One such race that I really enjoyed was the Stan Bradshaw Pendle Round. A classic race on Pendle Hill, just short of ten miles and about 590m of climb its reputation is that of a very runnable race – the record is an hour and six minutes. The bulk of the climb is all at the beginning, the rest is level or trending downhill, bar too short sharp climbs near the end. It is a race organised by my running club – Clayton Le Moors Harriers. Check points to run too, no marked course to follow, local knowledge and or navigation skills required. In Fell runners speak it looks like this: BM, 16.7km/590m ER/LK/NS over 18.
The extra challenge is that it is an early spring race – the first Saturday in March so the weather can play its role too. I ran it three times in all and continue to enjoy the running the route to this day, which is just as well really!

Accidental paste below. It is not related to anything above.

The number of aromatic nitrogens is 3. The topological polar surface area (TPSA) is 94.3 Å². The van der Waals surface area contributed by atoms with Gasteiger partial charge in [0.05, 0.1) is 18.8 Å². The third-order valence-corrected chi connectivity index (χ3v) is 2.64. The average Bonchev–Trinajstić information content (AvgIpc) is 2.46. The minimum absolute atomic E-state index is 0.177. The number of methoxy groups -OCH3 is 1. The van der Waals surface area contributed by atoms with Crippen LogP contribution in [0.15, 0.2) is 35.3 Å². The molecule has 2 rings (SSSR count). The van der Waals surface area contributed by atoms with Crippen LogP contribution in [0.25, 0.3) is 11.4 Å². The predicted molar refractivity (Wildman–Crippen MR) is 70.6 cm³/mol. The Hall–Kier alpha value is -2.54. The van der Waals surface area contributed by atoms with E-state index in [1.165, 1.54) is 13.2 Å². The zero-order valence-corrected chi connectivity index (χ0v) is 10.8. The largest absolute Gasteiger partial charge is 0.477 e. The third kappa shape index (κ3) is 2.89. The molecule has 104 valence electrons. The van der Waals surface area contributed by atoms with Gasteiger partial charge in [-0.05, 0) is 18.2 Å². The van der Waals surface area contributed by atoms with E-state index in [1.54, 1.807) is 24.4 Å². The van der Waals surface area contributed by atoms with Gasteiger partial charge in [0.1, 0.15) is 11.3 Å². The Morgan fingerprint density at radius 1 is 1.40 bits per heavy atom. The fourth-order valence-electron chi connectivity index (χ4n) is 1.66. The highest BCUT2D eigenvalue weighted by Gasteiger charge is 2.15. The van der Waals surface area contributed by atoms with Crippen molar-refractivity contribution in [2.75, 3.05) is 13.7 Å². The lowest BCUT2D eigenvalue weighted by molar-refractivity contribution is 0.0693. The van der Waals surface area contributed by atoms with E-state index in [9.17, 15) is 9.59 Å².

After the 2015 the Race Organiser (RO) wanted to step down and was keen to off load the race ASAP. I had long thought that organising races might be a way to make some income – you know £25 race entry for a medal and t-shirt type races. Fell Running is about as far from that as one could imagine, but might be a good place to learn the skills required to operate commercial races. The SBPR was essentially a fundraiser for the Clayton Junior section (subsidised vests and race entries for the kids etc.) but also made a donation to the local Mountain Rescue Team (Rossendale and Pendle MRT). the conversation ran between various committee members and running training nights, but no one wanted to pick it up. I wanted to run it, so stayed quiet.. (RO’s cant run in their own races… ish) Then I thought, well perhaps I should be the one to RO, I like the race, I know the hill and the route well, i felt I would be a suitable ‘custodian’ of such a well established race. Although the SBPR came in to being in 2011 before this it was named the Half Tour Of Pendle and goes back over 40 years. I tentatively put my hand up….